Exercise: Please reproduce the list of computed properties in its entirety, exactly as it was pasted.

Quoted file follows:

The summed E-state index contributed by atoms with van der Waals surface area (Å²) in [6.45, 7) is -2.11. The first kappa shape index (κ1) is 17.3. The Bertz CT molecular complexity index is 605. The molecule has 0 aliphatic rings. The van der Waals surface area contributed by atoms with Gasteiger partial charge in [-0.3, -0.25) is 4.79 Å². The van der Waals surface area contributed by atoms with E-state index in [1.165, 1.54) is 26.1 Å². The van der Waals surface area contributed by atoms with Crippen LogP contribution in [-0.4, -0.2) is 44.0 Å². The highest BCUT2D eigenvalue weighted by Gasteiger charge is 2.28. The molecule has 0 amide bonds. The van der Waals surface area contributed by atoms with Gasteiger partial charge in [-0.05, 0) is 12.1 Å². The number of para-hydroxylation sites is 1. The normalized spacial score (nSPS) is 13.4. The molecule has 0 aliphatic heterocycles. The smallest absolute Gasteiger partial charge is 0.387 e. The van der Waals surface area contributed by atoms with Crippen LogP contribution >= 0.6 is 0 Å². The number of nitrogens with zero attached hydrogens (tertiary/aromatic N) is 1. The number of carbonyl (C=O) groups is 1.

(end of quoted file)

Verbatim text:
The summed E-state index contributed by atoms with van der Waals surface area (Å²) in [6.45, 7) is -2.11. The first kappa shape index (κ1) is 17.3. The Bertz CT molecular complexity index is 605. The molecule has 0 aliphatic rings. The van der Waals surface area contributed by atoms with Gasteiger partial charge in [-0.3, -0.25) is 4.79 Å². The van der Waals surface area contributed by atoms with E-state index in [1.165, 1.54) is 26.1 Å². The van der Waals surface area contributed by atoms with Crippen LogP contribution in [-0.4, -0.2) is 44.0 Å². The highest BCUT2D eigenvalue weighted by Gasteiger charge is 2.28. The molecule has 0 amide bonds. The van der Waals surface area contributed by atoms with Gasteiger partial charge in [-0.05, 0) is 12.1 Å². The number of para-hydroxylation sites is 1. The normalized spacial score (nSPS) is 13.4. The molecule has 0 aliphatic heterocycles. The smallest absolute Gasteiger partial charge is 0.387 e. The van der Waals surface area contributed by atoms with Crippen LogP contribution >= 0.6 is 0 Å². The number of nitrogens with zero attached hydrogens (tertiary/aromatic N) is 1. The number of carbonyl (C=O) groups is 1.